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Restaurant Romance: When Married Chefs Share a Kitchen

When chefs Jane and Jeremy Strode tied the knot in 2004, it was a union built on love, respect and a mutual appreciation of food.

Since then, the husband-and-wife team behind Bistrode CBD have started a family and led many successful food-focused ventures. They’ve also continued to hold onto a feeling of deep admiration for one another’s culinary talents.

“Jez is a great chef who knows how to get the most out of produce and how to respect food. He's also really excited about it, which gets other people excited about it, which is really important when you're leading a big team,” says Jane.

Both at home and at the restaurant, Jane is known for her efficiency. “It’s one of her biggest strengths,” declares Jeremy. “She’s also a really good teacher,” Jeremy follows up. “She’s patient and passionate.”

Not everyone could cope with the demands of running a restaurant kitchen and working alongside their partner (a recipe for disaster in some people’s books), but it’s what the couple has always known. “We’ve always lived and worked closely together,” says Jane.

Of course, life in the kitchen is not always peachy. The pair – Jane from Sydney, Jeremy from England’s West Country – admits to having their fair share of quarrels at work. When tensions rise, what better place for a fiery discussion than in the restaurant’s cool room? “We have heated blow-ups in a cool area,” Jeremy says laughingly.

When it comes to advice and survival tips for other couples interested in going into business together Jeremy says, it’s important to make time for each other, to which Jane teasingly inquires, “How’s that going for you?”

Light-hearted banter like this seems to be the glue that holds these two together. That and the amazing assortment of curries Jane whips up at home and Jeremy’s scrambled eggs – a firm family favourite at the weekend.

In the case of Valentine’s Day treats, Jane and Jeremy agree you can’t beat a light and creamy goat’s milk cheesecake paired with raspberries and burnt fig -- a “sexy fruit” insists Jane.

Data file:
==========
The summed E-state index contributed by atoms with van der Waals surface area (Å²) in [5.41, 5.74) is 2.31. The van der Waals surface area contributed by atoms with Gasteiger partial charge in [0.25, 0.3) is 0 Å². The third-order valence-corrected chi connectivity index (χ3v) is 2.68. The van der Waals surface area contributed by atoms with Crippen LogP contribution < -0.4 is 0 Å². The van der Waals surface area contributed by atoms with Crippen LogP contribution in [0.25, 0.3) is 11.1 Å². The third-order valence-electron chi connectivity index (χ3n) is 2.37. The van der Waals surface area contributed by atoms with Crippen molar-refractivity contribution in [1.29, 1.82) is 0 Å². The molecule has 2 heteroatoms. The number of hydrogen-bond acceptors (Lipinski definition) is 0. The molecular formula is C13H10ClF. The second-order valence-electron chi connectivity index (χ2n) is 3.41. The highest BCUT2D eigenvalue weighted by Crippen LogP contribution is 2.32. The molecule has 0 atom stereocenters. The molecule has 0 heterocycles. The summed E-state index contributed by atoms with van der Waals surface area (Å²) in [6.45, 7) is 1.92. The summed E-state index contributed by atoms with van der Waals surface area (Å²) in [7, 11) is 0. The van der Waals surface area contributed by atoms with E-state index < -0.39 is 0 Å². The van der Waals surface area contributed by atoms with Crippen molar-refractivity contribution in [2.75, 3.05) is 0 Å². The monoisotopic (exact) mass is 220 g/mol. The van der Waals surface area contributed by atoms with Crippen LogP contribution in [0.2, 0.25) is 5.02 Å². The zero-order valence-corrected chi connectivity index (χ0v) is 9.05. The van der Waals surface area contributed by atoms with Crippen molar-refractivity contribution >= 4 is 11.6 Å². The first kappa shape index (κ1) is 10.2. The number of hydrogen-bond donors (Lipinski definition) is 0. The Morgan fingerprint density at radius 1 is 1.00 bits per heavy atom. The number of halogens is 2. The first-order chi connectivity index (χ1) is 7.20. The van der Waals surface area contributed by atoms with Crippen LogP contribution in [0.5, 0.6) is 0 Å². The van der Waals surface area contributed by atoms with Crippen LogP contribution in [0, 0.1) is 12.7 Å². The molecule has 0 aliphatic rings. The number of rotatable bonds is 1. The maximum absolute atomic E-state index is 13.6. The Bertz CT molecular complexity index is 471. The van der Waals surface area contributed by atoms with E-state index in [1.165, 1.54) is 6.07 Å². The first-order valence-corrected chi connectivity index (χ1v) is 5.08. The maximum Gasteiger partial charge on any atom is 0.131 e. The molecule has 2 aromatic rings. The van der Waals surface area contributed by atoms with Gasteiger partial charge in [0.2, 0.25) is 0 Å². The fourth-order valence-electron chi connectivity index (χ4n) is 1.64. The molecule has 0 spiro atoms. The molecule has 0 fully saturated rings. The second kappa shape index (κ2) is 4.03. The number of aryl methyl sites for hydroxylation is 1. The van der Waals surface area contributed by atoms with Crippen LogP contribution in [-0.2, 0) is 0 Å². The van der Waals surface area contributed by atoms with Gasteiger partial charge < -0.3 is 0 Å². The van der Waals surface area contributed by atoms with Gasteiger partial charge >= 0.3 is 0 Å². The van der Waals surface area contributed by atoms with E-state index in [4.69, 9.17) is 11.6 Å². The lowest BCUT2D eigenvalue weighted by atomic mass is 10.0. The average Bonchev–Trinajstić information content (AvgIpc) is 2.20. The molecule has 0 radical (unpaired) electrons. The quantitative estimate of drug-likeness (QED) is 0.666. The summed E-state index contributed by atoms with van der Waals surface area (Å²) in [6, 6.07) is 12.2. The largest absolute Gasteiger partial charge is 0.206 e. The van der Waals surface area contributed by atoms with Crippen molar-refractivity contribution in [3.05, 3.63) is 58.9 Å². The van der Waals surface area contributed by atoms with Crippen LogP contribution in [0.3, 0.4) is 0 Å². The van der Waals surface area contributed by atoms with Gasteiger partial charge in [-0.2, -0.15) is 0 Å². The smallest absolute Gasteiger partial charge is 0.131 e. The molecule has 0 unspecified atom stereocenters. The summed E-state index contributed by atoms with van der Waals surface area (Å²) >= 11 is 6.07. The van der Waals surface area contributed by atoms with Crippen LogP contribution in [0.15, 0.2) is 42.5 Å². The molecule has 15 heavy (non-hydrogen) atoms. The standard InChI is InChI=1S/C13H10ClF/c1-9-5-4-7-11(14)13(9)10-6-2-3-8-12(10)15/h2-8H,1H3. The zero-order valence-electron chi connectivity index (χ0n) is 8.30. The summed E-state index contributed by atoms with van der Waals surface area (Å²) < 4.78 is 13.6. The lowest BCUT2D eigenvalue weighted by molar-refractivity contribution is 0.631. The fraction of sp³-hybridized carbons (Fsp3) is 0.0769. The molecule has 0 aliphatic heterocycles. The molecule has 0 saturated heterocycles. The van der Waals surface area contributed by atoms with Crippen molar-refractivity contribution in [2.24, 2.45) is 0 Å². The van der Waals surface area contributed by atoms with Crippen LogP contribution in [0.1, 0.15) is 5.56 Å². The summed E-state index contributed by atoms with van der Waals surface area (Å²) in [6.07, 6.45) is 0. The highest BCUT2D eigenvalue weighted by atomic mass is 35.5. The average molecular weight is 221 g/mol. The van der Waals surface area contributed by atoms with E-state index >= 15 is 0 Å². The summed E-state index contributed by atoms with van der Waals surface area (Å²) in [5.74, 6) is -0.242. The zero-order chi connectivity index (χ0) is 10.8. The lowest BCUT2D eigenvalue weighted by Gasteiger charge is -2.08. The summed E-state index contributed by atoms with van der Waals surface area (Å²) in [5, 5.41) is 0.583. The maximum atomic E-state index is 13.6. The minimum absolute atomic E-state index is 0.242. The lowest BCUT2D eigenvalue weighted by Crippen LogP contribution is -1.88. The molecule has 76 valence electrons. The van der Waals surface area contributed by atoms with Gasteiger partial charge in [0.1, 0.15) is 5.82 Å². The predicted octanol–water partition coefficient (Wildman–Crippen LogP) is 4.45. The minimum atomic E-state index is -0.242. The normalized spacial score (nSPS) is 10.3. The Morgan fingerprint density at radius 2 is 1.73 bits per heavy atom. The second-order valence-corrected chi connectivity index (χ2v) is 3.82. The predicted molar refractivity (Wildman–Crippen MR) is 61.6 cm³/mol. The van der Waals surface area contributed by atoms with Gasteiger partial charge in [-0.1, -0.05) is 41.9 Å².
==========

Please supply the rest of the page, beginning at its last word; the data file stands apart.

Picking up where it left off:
“Figs are plump, soft, sweet and gorgeous in desserts," claims Jane. And with fig season peaking Jeremy says, it's the perfect time of year to eat them.

“The figs, goat’s cheese, raspberries and the Pedro Ximénez all go really well together and make for a truly decadent dessert,” concludes Jane.

Goat’s milk cheesecake with burnt fig and raspberries

Serves 4

You will need

3 gelatine leaves (gold variety)

85ml cranberry juice

125g cream cheese

125g ricotta cheese

250g soft goat’s cheese

100g caster sugar

2 tbsp pure icing sugar

100g raspberries

1 tbsp Pedro Ximénez

2 figs, cut in half

4 Butternut Snap biscuits (chopped into a rough crumb)


1. Spray 4 150ml capacity moulds with vegetable oil.
2. Soak gelatine leaves in cold water until soft. Remove from water and squeeze out excess water.
3. Place juice in a small saucepan and warm to about 40°C or body temperature.
4. Add gelatine to juice and stir until completely dissolved.
5. Place the three cheeses and caster sugar in a food processor and blend until completely smooth. Scrape down sides with a spatula if needed.
6. Add juice to cheese with motor running and blend until completely combined.
7. Transfer to a jug and pour into moulds. Chill until set, about 4 hours or overnight.
8. 30 minutes before serving, place raspberries, 1 tbsp of icing sugar and Pedro Ximénez in a bowl and toss gently.
9. Sprinkle remaining icing sugar on cut side of figs and use a blow torch to caramelise sugar.
10. Place a spoonful of biscuit crumb in four bowl plates. Gently unmould cheesecake and place on top. Garnish with half a caramelised fig and a spoonful of raspberries and sauce.

With a little prep, this recipe is fairly simple. But if you’re still not convinced, pop into Bistrode CBD on February 14 and Jane and Jeremy will whip a couple up for you and your loved one.